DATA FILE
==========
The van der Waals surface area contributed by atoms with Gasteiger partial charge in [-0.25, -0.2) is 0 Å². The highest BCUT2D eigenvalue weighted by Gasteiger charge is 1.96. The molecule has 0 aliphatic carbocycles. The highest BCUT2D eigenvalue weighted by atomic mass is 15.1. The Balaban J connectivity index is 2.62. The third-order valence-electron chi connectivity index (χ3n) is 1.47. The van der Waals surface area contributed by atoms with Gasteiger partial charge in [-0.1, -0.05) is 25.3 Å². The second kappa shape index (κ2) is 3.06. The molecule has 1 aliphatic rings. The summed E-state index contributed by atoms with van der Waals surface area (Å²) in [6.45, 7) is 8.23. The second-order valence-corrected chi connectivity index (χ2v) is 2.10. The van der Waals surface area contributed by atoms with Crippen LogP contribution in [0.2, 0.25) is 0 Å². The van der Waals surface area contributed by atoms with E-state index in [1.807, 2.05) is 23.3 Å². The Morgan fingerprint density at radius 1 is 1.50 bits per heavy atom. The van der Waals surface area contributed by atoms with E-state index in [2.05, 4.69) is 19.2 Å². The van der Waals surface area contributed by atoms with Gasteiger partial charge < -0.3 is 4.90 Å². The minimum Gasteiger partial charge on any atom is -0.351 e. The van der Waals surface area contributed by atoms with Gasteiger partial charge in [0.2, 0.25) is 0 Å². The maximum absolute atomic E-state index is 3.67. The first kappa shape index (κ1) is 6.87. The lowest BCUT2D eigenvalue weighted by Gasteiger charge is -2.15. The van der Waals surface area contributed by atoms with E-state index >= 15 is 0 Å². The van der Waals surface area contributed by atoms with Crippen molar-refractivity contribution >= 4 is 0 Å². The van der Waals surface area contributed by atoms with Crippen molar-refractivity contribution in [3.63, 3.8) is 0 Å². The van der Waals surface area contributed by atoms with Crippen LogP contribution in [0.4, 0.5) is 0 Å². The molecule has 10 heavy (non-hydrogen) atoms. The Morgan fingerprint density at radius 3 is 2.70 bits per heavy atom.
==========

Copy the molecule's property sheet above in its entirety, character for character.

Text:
The van der Waals surface area contributed by atoms with Gasteiger partial charge in [-0.25, -0.2) is 0 Å². The highest BCUT2D eigenvalue weighted by Gasteiger charge is 1.96. The molecule has 0 aliphatic carbocycles. The highest BCUT2D eigenvalue weighted by atomic mass is 15.1. The Balaban J connectivity index is 2.62. The third-order valence-electron chi connectivity index (χ3n) is 1.47. The van der Waals surface area contributed by atoms with Gasteiger partial charge in [-0.1, -0.05) is 25.3 Å². The second kappa shape index (κ2) is 3.06. The molecule has 1 aliphatic rings. The summed E-state index contributed by atoms with van der Waals surface area (Å²) in [6.45, 7) is 8.23. The second-order valence-corrected chi connectivity index (χ2v) is 2.10. The van der Waals surface area contributed by atoms with Crippen LogP contribution in [0.2, 0.25) is 0 Å². The van der Waals surface area contributed by atoms with E-state index in [1.807, 2.05) is 23.3 Å². The Morgan fingerprint density at radius 1 is 1.50 bits per heavy atom. The van der Waals surface area contributed by atoms with E-state index in [2.05, 4.69) is 19.2 Å². The van der Waals surface area contributed by atoms with Gasteiger partial charge < -0.3 is 4.90 Å². The minimum Gasteiger partial charge on any atom is -0.351 e. The van der Waals surface area contributed by atoms with Gasteiger partial charge in [0.2, 0.25) is 0 Å². The maximum absolute atomic E-state index is 3.67. The first kappa shape index (κ1) is 6.87. The lowest BCUT2D eigenvalue weighted by Gasteiger charge is -2.15. The van der Waals surface area contributed by atoms with E-state index >= 15 is 0 Å². The van der Waals surface area contributed by atoms with Crippen molar-refractivity contribution >= 4 is 0 Å². The van der Waals surface area contributed by atoms with Crippen molar-refractivity contribution in [3.63, 3.8) is 0 Å². The van der Waals surface area contributed by atoms with Crippen LogP contribution in [0.4, 0.5) is 0 Å². The molecule has 10 heavy (non-hydrogen) atoms. The Morgan fingerprint density at radius 3 is 2.70 bits per heavy atom.